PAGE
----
But never, I think, have I seen a more clear example of this than in President Trump’s Afghanistan speech last night. The strategy is to focus entirely on counter-terrorism, sending in more troops (though it is unclear how many more) in order to fight ISIL, the Taliban, al-Qaeda, and sundry other baddies on both sides of the Durand Line, it seems. We’ll also be training the Afghan army to fight on its own.

This could be an interesting strategy, except that a) that’s essentially what we’ve been doing since most of the soldiers now fighting and dying were toddling around in short pants, and b) it is, by design, divorced from political and diplomatic realities on the ground.

Trump said time and time again that we aren’t there to nation build, and we aren’t there to play nice. He gave lip service to making sure the government was viable, but considering we don’t yet have an ambassador, it seems like lip service is all we’re going to get. That basically means that we’re going to be bombing Afghanistan and will be there as a force dedicated to killing, and not, say, helping young girls get to school.

And I get that! It’s tough. No more pussyfooting around, snowflake. Let’s let our boys do what they do best. Kill people and break shit. Right?

Right. Except that in no way has that ever helped stop militancy, and certainly never stopped terrorism. The history of the last 16 years has taught us that. There’s no doubt a lot of people will die, many of them “bad guys”. There will also be a lot of civilians that die, many more with a looser combat conduct code. (US-led attacks on ISIS in Raqqa have killed 100 civilians this week.)

This acceleration of less-discriminate violence will be playing out without a strong political component, which to me makes it madness. It is our Yemen strategy on PCP. It’s doing the wrong thing, but faster, and with the volume turned up on Ride of the Valkyries. I’d say it is doomed to failure, but our Afghanistan policies probably have been from the start, through multiple administrations. This will just make the failure bloodier and costlier.

That isn’t to say there is no political component. Trump spent plenty of time threatening Pakistan and cajoling India to pay more. Neither of these are bad on their face, of course. The problem is that he is treating India like a responsible grown-up partner, Pakistan like a vassal state, and Afghanistan like a colonial battleground. This is part of the weird retrograde foreign policy that has formed within the Adminstration, a combination of the British East India Company and a cult of personality.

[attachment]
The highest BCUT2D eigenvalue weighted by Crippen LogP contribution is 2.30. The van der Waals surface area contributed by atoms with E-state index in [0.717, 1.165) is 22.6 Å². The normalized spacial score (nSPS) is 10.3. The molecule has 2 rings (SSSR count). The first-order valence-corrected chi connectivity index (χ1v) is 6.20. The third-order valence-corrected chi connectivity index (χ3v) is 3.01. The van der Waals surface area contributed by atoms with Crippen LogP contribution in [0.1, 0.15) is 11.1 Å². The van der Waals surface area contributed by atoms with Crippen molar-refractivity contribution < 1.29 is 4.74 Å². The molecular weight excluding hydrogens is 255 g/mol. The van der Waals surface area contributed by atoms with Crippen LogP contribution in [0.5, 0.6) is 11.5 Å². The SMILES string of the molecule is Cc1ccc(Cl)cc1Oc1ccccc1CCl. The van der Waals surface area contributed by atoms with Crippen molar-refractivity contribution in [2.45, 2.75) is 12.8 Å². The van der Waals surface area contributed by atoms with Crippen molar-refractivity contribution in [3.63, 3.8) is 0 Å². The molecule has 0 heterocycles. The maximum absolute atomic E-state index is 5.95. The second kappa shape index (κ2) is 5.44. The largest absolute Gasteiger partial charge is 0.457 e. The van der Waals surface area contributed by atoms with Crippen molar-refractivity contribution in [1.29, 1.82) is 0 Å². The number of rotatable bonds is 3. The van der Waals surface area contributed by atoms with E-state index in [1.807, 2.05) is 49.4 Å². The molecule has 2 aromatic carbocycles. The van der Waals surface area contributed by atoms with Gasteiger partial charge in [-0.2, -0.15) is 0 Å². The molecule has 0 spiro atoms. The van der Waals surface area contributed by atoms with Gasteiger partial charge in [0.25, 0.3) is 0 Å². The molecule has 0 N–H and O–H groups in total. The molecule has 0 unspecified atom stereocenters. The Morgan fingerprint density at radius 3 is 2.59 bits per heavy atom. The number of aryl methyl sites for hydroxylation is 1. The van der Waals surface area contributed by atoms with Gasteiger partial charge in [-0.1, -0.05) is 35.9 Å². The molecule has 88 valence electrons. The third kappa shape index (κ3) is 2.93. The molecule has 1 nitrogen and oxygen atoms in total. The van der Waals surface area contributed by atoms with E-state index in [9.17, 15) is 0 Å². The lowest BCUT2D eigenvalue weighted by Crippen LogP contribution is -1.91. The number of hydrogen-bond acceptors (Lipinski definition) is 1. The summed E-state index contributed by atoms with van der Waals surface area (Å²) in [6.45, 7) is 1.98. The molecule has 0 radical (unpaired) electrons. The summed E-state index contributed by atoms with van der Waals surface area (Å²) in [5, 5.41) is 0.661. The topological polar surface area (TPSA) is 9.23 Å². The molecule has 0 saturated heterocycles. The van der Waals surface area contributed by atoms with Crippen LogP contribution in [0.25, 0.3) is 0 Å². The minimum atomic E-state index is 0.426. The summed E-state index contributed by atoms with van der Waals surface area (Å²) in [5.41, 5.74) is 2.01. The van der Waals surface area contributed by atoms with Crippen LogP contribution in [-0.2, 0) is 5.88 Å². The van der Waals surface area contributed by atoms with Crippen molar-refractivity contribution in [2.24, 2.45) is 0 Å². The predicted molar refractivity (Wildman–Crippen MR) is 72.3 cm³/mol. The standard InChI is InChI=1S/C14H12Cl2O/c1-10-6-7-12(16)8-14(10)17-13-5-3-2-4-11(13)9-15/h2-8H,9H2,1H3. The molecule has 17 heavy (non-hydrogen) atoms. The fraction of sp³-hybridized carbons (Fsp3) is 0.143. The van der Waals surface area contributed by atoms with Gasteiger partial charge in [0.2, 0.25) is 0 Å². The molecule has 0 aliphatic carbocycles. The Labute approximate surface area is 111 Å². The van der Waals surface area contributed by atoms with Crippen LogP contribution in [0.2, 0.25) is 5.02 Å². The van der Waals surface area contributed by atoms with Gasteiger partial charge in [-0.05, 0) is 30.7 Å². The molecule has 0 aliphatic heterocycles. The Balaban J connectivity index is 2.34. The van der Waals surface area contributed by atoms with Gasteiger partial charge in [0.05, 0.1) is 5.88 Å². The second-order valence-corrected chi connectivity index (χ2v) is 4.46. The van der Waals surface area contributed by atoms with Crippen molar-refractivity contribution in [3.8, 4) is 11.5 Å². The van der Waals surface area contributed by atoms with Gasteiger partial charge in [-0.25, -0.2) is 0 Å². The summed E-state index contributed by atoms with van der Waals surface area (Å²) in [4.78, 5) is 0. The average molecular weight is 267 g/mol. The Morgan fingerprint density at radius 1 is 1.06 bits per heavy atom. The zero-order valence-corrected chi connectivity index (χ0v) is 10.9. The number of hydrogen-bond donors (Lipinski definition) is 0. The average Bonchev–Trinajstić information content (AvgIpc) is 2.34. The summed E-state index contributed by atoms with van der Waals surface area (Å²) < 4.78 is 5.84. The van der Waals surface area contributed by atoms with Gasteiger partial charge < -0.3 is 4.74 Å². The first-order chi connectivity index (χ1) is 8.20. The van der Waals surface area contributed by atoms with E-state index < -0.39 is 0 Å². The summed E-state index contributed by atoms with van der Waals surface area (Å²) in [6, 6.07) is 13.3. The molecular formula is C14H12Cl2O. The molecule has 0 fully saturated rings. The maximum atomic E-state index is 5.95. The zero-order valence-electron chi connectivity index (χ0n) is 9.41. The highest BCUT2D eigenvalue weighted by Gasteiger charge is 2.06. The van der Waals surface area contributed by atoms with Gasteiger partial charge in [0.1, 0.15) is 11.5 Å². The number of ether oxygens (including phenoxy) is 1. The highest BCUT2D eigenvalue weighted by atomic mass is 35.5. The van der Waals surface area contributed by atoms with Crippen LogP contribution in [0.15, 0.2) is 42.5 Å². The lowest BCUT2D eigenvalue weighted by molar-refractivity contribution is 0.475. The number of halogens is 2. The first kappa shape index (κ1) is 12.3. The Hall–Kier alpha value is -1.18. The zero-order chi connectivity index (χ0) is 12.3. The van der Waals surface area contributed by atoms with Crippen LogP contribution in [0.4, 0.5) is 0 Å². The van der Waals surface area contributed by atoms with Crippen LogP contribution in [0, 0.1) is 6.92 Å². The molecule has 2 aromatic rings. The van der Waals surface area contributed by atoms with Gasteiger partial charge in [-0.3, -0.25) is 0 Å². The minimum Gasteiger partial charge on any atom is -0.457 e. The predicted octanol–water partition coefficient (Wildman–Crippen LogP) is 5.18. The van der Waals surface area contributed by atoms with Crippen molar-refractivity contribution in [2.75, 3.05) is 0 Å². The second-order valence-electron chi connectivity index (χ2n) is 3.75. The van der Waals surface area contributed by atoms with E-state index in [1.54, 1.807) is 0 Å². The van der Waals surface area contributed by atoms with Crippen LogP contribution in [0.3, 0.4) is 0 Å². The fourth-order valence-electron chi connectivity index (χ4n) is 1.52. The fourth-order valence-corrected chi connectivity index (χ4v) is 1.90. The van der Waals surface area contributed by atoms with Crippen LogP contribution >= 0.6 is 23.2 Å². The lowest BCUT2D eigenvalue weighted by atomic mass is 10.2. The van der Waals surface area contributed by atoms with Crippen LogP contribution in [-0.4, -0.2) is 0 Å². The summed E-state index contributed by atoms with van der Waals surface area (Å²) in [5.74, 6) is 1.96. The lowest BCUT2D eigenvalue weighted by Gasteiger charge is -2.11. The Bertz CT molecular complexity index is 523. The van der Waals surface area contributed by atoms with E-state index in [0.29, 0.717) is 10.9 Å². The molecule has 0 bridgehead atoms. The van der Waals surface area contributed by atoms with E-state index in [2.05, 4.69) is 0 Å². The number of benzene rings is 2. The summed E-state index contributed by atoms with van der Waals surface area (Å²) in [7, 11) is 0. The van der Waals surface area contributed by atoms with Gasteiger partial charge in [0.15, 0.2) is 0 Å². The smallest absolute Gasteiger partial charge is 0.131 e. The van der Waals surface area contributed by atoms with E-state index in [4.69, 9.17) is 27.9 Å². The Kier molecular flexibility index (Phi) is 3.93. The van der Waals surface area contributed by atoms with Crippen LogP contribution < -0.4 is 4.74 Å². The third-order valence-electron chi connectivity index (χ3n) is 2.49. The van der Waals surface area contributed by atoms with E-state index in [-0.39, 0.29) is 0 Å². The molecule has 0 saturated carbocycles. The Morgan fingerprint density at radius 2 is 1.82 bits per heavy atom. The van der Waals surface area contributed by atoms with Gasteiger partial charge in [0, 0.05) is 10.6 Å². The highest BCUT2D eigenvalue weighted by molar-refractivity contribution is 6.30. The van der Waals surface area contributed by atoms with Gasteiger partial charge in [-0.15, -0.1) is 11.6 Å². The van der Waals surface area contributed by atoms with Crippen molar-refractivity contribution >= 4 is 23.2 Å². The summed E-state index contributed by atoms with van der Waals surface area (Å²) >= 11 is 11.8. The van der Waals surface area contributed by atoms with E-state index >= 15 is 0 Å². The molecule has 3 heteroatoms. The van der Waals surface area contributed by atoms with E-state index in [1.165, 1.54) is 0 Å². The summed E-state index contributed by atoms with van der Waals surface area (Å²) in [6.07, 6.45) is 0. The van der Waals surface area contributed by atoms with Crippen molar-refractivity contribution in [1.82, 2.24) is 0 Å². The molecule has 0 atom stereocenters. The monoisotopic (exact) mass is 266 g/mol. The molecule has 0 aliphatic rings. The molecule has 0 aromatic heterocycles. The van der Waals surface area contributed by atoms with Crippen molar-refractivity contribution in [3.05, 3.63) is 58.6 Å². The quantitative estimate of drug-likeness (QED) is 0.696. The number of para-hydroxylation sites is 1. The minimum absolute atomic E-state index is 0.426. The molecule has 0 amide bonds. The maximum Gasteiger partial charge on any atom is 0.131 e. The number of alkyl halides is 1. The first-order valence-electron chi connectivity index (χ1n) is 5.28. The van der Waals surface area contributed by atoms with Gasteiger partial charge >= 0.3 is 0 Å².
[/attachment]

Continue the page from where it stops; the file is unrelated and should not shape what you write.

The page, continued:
Image result for british east india company

The world here is essentially America’s to do with what she wants, and what she wants is for Donald Trump to make deals. Unilateral if possible, but the deal is this: you do what we say. It’s colonial and personal, and ultimately absurd. It’s clear that Trump is not a good negotiator, and this is compounded (and predicated by) his ignorance of everything in the world. So he likes to say big things, act tough, and then hope that no one notices when things fall apart. It’s how he’s always done things, but now there is nowhere to hide. Even the smart people around him can’t avoid getting sucked into the black hole or his detached malevolence.

That’s why this “policy” is what it is. It is a reality show, Let’s be Forceful, but without any substance behind it. That it is real, and real human being, American and Afghan, will die with piteous cries or in a blinding instant of non-being, makes it even more loathsome. There is no chance at success, but there is a chance at holding up some head or another for cameras and preening about how toughness leads to victory.

You can tell it is nonsense because Trump spent a long time saying how he wasn’t going to tell our enemies when we’re going to attack, a reference to how he thinks Obama did so. This is a reference, I think, to Mosul, a battle for which Trump took credit, even though he spent all fall complaining that the war for the city wasn’t a sneak attack.

To me, this shows that he still knows nothing. He really thinks it is possible to take a city without first massing troops. He’s so cable-news addicted he thinks that we actually announce attacks, and that he’s the first guy to say we shouldn’t. He’s so self-absorbed that he bases his statements on being tougher-sounding than Obama. He wants to project toughness without actually backing it up. He wants cheap and easy victories without caring about the long-term problems. He wants to do the wrong thing as quickly as possible. It’s the Max Power way.